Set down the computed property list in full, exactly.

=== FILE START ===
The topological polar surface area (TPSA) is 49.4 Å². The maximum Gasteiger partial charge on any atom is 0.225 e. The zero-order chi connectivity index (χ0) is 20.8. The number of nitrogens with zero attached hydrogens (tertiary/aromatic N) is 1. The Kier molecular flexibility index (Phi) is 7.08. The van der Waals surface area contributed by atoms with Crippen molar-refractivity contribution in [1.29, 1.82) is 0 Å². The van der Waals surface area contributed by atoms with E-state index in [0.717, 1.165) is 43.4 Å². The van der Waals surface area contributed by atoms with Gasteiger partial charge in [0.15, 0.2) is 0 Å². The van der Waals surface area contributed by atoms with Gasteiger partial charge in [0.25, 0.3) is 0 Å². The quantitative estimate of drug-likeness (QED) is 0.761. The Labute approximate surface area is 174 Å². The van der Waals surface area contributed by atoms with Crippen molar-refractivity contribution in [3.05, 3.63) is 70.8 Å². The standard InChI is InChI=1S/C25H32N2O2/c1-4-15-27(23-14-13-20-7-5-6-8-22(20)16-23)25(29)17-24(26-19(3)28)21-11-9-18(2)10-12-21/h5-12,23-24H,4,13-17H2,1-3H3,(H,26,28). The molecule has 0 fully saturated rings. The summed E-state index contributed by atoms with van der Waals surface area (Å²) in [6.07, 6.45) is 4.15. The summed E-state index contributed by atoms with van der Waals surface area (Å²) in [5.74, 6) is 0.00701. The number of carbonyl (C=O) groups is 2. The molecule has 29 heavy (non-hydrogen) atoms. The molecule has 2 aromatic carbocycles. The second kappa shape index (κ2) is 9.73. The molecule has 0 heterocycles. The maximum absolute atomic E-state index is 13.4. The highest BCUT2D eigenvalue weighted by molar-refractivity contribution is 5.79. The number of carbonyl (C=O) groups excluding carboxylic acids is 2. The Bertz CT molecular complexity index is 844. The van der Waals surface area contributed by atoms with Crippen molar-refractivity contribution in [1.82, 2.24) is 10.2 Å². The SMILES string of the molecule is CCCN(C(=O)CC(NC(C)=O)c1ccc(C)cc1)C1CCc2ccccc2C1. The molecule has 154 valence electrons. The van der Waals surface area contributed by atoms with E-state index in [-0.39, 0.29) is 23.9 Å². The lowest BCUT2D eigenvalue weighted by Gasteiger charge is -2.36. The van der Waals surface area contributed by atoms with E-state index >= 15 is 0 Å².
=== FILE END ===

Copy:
The topological polar surface area (TPSA) is 49.4 Å². The maximum Gasteiger partial charge on any atom is 0.225 e. The zero-order chi connectivity index (χ0) is 20.8. The number of nitrogens with zero attached hydrogens (tertiary/aromatic N) is 1. The Kier molecular flexibility index (Phi) is 7.08. The van der Waals surface area contributed by atoms with Crippen molar-refractivity contribution in [1.29, 1.82) is 0 Å². The van der Waals surface area contributed by atoms with E-state index in [0.717, 1.165) is 43.4 Å². The van der Waals surface area contributed by atoms with Gasteiger partial charge in [0.15, 0.2) is 0 Å². The van der Waals surface area contributed by atoms with Gasteiger partial charge in [0.25, 0.3) is 0 Å². The quantitative estimate of drug-likeness (QED) is 0.761. The Labute approximate surface area is 174 Å². The van der Waals surface area contributed by atoms with Crippen molar-refractivity contribution in [3.05, 3.63) is 70.8 Å². The standard InChI is InChI=1S/C25H32N2O2/c1-4-15-27(23-14-13-20-7-5-6-8-22(20)16-23)25(29)17-24(26-19(3)28)21-11-9-18(2)10-12-21/h5-12,23-24H,4,13-17H2,1-3H3,(H,26,28). The molecule has 0 fully saturated rings. The summed E-state index contributed by atoms with van der Waals surface area (Å²) in [6.07, 6.45) is 4.15. The summed E-state index contributed by atoms with van der Waals surface area (Å²) in [5.74, 6) is 0.00701. The number of carbonyl (C=O) groups is 2. The molecule has 29 heavy (non-hydrogen) atoms. The molecule has 2 aromatic carbocycles. The second kappa shape index (κ2) is 9.73. The molecule has 0 heterocycles. The maximum absolute atomic E-state index is 13.4. The highest BCUT2D eigenvalue weighted by molar-refractivity contribution is 5.79. The number of carbonyl (C=O) groups excluding carboxylic acids is 2. The Bertz CT molecular complexity index is 844. The van der Waals surface area contributed by atoms with Crippen molar-refractivity contribution in [1.82, 2.24) is 10.2 Å². The SMILES string of the molecule is CCCN(C(=O)CC(NC(C)=O)c1ccc(C)cc1)C1CCc2ccccc2C1. The molecule has 154 valence electrons. The van der Waals surface area contributed by atoms with E-state index in [-0.39, 0.29) is 23.9 Å². The lowest BCUT2D eigenvalue weighted by Gasteiger charge is -2.36. The van der Waals surface area contributed by atoms with E-state index >= 15 is 0 Å².